I originally used the command “fetch” to send Zara off on a duck search. It seemed logical because if she found the duck, I expected her to pick it up and bring it back to me. But this year I decided to change my command to “find it.” Technically I wasn’t asking her to just do a retrieve, I was asking her to go out and search. I had used the command “find it” somewhat in the past – mainly in the house when I would hide things for her to find, such as toys or treats, so I knew it had some meaning to her.

I used the command a few times on land at the beginning of the summer. I put out a few dead chukar or quail in a field and sent her off with a “find it” command. I stayed in one spot like you do for duck search. This worked pretty well, but once I was convinced that she understood what “find it” meant, I only used it during duck search to avoid any confusion.

Consistent Voice

Another thing I tried to improve on this summer was the tone of voice I used to give her the initial command. In the past, I have given her a firm command but it was not always stern enough. One of the NAVHDA friends I trained with really emphasized the importance of this. I am typically soft-spoken, so I had to make a conscious effort to raise my voice. I wanted her to understand that I meant business. I tried to be consistent every time and say it loudly and clearly.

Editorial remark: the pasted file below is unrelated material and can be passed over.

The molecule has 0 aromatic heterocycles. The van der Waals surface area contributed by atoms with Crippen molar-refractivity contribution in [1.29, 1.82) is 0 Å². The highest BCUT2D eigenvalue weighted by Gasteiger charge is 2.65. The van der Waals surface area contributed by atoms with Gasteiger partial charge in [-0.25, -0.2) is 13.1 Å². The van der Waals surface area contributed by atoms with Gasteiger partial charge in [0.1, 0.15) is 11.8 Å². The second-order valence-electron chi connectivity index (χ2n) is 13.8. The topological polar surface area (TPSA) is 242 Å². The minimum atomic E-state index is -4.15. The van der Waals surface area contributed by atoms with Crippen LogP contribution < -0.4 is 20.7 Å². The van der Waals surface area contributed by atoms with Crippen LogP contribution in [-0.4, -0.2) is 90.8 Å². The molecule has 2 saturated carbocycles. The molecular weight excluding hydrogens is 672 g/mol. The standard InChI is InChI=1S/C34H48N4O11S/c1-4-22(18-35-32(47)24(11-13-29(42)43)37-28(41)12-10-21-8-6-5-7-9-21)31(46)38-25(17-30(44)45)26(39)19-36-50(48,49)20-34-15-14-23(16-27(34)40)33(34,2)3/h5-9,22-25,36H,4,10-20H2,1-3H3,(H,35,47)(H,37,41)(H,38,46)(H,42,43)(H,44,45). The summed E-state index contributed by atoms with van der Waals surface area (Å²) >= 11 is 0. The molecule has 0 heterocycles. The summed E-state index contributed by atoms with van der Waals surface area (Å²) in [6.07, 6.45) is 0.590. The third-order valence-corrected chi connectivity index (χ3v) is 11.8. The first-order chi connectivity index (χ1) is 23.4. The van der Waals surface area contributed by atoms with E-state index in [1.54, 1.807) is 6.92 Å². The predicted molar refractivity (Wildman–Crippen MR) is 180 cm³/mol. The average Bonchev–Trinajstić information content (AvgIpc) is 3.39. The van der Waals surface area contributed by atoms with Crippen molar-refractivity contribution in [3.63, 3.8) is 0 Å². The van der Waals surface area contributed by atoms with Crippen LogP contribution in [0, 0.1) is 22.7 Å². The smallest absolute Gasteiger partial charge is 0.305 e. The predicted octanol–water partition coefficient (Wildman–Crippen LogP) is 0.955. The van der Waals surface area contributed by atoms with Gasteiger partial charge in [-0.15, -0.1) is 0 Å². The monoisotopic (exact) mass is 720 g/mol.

In retrospect, I found “find it” a little hard to say in a loud voice. “Fetch” rolls off the tongue better. But it worked well enough.

Zara searches for the duck at least 50 yards from shore. It’s not the best video, but you can see her moving along. The friend who was helping me shot the duck so that is the gunshot sound you hear.

Don’t Let Her Play on the Bank

In the past, Zara has had the tendency to run the bank after I gave her the send command. She’s been hesitant to go out right away. Often I would just stand there, hoping she would go in. This year, I didn’t let that happen. If she didn’t initially go in the water, I would give her another command, or three or four, to make sure she knew that staying on the shore was not an option.